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College Campus
1st Place:
Amber Kunz
"My generation, Gen Z, is said to be a collaborative cohort that cares deeply about others and fosters a pragmatic attitude about the challenges of the future. I personally identify with these values, and hope to embody empathy and care as well as resourcefulness and reason as I begin my career as a Civil Engineer...  I am proud to be part of a new generation of engineers, and I strive to learn as much as I can from experts in the field, but also be accepting of ways of doing things that are not as established or widely practiced. At the end of the day, it will be the concern and care for people that drives our industry, and being 'Future Ready' is essential to care and provide for the future Utah population."
2nd Place:
SeyedeZahra Golazad
"Infrastructure should not only move people and resources efficiently but also nurture human health and quality of life while protecting ecosystems. Achieving this balance will require civil engineers to be systems thinkers who can integrate scientific knowledge with ethical, social, cultural, and aesthetic considerations in our designs. Our infrastructure decisions shape communities and landscapes long into the future, so we must plan and build wisely for generations to come."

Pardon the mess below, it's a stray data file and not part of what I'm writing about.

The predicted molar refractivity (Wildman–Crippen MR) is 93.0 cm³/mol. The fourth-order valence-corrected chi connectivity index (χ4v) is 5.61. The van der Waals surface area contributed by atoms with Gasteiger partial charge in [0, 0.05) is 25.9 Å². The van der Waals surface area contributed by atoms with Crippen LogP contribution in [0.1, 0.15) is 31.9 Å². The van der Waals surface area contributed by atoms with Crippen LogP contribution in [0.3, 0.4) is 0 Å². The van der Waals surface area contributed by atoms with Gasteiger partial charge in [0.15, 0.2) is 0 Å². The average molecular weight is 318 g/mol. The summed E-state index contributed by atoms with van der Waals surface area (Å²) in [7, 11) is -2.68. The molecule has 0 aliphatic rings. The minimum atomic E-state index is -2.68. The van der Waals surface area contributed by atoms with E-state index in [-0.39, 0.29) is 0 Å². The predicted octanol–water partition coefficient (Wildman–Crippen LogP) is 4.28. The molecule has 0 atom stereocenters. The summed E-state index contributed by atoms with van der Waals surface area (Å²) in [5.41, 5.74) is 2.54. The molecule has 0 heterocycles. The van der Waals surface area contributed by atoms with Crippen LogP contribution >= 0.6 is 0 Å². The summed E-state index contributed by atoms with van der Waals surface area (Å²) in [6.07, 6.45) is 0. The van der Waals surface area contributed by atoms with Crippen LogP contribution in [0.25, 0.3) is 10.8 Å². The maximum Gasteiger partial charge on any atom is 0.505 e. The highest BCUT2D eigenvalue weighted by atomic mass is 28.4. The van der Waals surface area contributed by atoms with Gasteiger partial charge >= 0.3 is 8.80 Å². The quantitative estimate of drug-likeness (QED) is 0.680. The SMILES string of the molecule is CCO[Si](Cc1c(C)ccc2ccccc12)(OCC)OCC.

3rd Place:
Logan Ward
"I work with engineers every day that are involved in legislature, code committees, and publication groups. Being involved in what codes and standards get accepted in our communities will help us ensure that we are designing as a profession for the future, even if the cost is higher... It will take civil engineers designing with the support of the community to design resilient structures for the future, and I plan to be a part of that."
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